Plastic surgeons are expected to meet the accepted standard of care for their field, just like any other physician. So, if cosmetic surgery truly goes wrong, the physician, facility, or other healthcare providers involved may be liable for medical malpractice. However, that doesn’t mean every cosmetic procedure that doesn’t work out exactly the way you’d hoped is grounds for a malpractice claim.
Cosmetic Surgery in America
Plastic surgery is loosely divided into two types: cosmetic and reconstructive. Reconstructive surgery includes reconstruction after a traumatic injury such as a car accident or dog bite, scar revision, and tumor removal.
Though “plastic surgery” probably makes most people think of cosmetic procedures, reconstructive surgery is actually more common in the United States. In 2020, there were more than six million reconstructive surgical procedures and just over 1.3 million cosmetic surgeries. There are also millions of minimally invasive cosmetic procedures such as Botox, chemical peels, and soft tissue fillers.
The most common cosmetic surgeries include:
- Nose reshaping, commonly described as a “nose job”;
- Eyelid surgery;
- Breast augmentation.
Patients pursuing medical malpractice claims involving these and other cosmetic procedures may face special challenges. One recent study found that insurers had paid out compensation in just 26% of plastic surgery claims studied. But there are many variables impacting the likelihood of success with a cosmetic surgery malpractice claim.
Medical v. Cosmetic Claims in Plastic Surgery Cases
Common Surgical Claims
Cosmetic surgery is like any other surgery in many important ways and patients face many of the same risks as other types of surgical patients. These include risks such as anesthesia errors, accidental harm such as the nicking of an artery or organ, nerve injury, post-surgical infection, and other complications. Often, these complications require additional treatment, such as a follow-up procedure, extended hospital stay, or readmission to the hospital.
In most ways, these types of claims are largely the same as similar claims that might be raised in connection with heart surgery or a surgical procedure to repair a torn ligament or a badly broken bone.
But there is one difference that some juries see as important: The surgery is elective. A jury may be less sympathetic to a patient who voluntarily decided to go under the knife than one who underwent a life-saving procedure like removal of a ruptured appendix. Some jurors may even take a dislike to a cosmetic surgery plaintiff because they see the patient as vain or the surgery conflicts with their personal beliefs.
Any type of medical malpractice claim involves technical evidence, expert assessment and testimony, and a high bar in demonstrating liability. So you’ll want to seek out an attorney who is experienced with medical malpractice claims, is well-acquainted with your local court system, and has a network of experts to draw on. If you’re filing a medical malpractice claim in connection with a cosmetic procedure, it’s also important to work with an attorney who is experienced in jury selection and will know how to minimize the risk of jurors judging the plaintiff harshly because of their own biases.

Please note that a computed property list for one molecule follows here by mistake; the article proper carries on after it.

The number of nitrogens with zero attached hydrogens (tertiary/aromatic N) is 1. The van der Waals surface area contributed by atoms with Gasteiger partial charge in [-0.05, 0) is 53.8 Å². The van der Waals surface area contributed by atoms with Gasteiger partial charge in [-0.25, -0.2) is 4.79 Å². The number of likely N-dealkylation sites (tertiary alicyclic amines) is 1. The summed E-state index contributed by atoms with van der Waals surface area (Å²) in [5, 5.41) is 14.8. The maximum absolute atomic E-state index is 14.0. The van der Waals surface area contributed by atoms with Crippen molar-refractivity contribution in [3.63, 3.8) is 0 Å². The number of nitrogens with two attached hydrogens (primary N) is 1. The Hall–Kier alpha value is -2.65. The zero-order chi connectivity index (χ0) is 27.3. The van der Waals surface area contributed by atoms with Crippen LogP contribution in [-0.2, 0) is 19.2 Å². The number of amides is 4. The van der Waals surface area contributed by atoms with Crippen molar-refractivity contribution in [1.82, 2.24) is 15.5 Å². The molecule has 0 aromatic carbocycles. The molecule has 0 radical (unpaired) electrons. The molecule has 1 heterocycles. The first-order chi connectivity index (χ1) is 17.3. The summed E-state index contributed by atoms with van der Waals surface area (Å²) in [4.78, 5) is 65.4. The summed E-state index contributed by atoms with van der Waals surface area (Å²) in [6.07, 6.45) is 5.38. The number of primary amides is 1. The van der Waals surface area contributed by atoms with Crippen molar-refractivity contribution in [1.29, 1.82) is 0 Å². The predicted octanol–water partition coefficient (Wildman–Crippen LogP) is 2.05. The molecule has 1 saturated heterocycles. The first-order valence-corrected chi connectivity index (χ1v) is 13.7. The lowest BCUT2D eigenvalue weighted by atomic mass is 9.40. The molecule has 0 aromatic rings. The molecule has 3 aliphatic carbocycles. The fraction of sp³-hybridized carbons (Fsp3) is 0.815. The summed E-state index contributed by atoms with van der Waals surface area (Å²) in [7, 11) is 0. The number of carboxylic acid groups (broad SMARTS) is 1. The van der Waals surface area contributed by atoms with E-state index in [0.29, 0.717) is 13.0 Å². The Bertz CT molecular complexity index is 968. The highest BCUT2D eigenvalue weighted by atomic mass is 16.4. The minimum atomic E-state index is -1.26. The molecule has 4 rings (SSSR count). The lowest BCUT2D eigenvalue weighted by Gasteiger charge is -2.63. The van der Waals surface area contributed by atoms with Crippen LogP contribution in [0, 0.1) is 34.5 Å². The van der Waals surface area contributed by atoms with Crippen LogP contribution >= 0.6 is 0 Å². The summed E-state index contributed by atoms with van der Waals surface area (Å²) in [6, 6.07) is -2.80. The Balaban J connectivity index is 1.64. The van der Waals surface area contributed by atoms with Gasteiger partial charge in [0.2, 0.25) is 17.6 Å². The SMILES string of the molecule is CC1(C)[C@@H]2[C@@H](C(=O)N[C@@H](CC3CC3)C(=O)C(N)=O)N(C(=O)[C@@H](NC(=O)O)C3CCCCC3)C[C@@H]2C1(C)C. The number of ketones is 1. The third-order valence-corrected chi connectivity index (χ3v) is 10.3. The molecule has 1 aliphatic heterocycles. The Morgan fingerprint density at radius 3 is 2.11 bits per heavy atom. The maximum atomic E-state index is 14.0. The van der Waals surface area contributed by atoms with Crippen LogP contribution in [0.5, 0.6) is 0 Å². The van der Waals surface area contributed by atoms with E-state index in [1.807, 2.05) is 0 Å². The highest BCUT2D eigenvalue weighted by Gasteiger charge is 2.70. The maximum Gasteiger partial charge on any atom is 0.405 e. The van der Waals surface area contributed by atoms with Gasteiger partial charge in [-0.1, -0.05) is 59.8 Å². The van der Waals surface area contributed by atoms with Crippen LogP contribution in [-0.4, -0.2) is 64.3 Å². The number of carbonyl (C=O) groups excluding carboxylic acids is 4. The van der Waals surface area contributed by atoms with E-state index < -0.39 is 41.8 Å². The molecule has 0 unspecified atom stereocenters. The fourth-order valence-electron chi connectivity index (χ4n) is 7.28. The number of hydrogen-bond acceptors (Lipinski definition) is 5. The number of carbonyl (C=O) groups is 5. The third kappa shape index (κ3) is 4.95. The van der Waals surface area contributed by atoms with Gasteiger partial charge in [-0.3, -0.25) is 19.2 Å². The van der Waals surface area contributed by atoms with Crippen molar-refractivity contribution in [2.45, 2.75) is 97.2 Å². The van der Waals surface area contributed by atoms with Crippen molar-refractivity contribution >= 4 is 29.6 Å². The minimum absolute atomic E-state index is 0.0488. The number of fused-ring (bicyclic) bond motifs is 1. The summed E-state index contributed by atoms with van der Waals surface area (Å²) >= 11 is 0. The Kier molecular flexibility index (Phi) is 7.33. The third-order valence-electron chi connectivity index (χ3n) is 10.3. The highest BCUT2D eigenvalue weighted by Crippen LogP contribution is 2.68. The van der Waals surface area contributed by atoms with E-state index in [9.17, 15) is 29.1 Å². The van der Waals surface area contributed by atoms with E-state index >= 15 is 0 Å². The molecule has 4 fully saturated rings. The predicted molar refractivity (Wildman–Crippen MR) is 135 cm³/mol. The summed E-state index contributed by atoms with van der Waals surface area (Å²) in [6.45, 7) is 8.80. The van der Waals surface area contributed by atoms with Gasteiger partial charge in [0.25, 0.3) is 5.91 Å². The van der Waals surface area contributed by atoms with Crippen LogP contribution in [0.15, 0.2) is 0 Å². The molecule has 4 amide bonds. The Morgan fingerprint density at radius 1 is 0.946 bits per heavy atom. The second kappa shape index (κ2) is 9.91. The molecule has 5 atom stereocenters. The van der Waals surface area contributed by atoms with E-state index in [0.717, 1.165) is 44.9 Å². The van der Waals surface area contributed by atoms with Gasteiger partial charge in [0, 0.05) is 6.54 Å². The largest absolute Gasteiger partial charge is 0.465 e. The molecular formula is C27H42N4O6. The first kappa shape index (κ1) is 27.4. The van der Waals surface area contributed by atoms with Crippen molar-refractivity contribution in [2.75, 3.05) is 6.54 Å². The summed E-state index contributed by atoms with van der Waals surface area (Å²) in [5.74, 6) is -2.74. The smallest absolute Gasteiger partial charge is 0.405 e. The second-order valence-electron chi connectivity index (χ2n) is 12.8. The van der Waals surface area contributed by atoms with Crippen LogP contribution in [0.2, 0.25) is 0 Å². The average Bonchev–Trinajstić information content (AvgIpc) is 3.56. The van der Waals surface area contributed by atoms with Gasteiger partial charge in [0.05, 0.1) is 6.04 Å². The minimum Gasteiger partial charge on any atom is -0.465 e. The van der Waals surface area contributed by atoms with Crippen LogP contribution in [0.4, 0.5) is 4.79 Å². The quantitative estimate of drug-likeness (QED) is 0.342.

The other type of claim relates to the success of the procedure itself in terms of aesthetic improvement. This area is grayer and claims are often more difficult. That’s because “I don’t like the way it turned out” generally isn’t sufficient to support a medical malpractice claim. The plastic surgeon is required to perform up to the accepted standard of care, but it can be difficult for a dissatisfied patient to distinguish between a result that doesn’t meet the standard of care and one that simply doesn’t meet the patient’s hopes or expectations.
Of course, that doesn’t mean a patient whose plastic surgery turned out badly never has a valid claim. A claim against a cosmetic surgeon may succeed if a procedure wasn’t conducted up to the accepted standard of care, for instance, or if the patient wasn’t fully informed before the procedure.
The best source of information specific to your case is an experienced Ohio plastic surgery malpractice attorney. It’s in your best interest to consult an attorney who:
- Has experience with medical malpractice cases, since these cases involve technical and scientific information and require an understanding of the accepted standards in the profession and the use of expert witnesses;
- Is ready and willing to take the case to trial if that offers the best opportunity for fair compensation for your injuries;
- Has extensive experience with jury selection and will know how to navigate the particular biases that often arise in cosmetic surgery cases.
At Plevin & Gallucci, we’ve been fighting for victims of medical malpractice and other injuries for decades. Our attorneys are experienced in working with experts, gathering evidence, preparing cases, working with experts, negotiating with insurance company lawyers, and trying cases before Ohio juries.
We want to ensure that you have the information you need to make good decisions about your next steps. That’s why we offer free consultations to people who have been harmed by medical negligence in Ohio.